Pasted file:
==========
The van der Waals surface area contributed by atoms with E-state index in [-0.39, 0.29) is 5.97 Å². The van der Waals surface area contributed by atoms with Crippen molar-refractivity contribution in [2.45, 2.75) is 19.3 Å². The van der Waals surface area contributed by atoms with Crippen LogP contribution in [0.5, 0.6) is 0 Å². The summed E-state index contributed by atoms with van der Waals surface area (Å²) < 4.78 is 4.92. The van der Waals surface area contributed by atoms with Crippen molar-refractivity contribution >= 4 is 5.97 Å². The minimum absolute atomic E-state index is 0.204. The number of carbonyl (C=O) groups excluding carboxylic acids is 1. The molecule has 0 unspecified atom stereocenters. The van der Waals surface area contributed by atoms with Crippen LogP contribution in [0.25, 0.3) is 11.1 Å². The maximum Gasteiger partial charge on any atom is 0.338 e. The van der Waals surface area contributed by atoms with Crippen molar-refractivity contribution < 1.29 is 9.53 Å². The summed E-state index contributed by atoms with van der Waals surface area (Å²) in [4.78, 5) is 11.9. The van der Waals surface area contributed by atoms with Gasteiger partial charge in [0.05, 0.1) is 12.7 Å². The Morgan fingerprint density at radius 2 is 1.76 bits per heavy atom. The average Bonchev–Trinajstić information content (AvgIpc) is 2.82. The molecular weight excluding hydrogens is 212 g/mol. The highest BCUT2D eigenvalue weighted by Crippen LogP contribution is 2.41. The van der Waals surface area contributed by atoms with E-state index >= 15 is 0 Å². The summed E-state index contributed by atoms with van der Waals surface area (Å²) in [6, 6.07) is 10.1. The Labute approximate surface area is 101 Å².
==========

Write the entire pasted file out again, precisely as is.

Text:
The van der Waals surface area contributed by atoms with E-state index in [-0.39, 0.29) is 5.97 Å². The van der Waals surface area contributed by atoms with Crippen molar-refractivity contribution in [2.45, 2.75) is 19.3 Å². The van der Waals surface area contributed by atoms with Crippen LogP contribution in [0.5, 0.6) is 0 Å². The summed E-state index contributed by atoms with van der Waals surface area (Å²) < 4.78 is 4.92. The van der Waals surface area contributed by atoms with Crippen molar-refractivity contribution >= 4 is 5.97 Å². The minimum absolute atomic E-state index is 0.204. The number of carbonyl (C=O) groups excluding carboxylic acids is 1. The molecule has 0 unspecified atom stereocenters. The van der Waals surface area contributed by atoms with Crippen LogP contribution in [0.25, 0.3) is 11.1 Å². The maximum Gasteiger partial charge on any atom is 0.338 e. The van der Waals surface area contributed by atoms with Crippen molar-refractivity contribution < 1.29 is 9.53 Å². The summed E-state index contributed by atoms with van der Waals surface area (Å²) in [4.78, 5) is 11.9. The van der Waals surface area contributed by atoms with Gasteiger partial charge in [0.05, 0.1) is 12.7 Å². The Morgan fingerprint density at radius 2 is 1.76 bits per heavy atom. The average Bonchev–Trinajstić information content (AvgIpc) is 2.82. The molecular weight excluding hydrogens is 212 g/mol. The highest BCUT2D eigenvalue weighted by Crippen LogP contribution is 2.41. The van der Waals surface area contributed by atoms with E-state index >= 15 is 0 Å². The summed E-state index contributed by atoms with van der Waals surface area (Å²) in [6, 6.07) is 10.1. The Labute approximate surface area is 101 Å².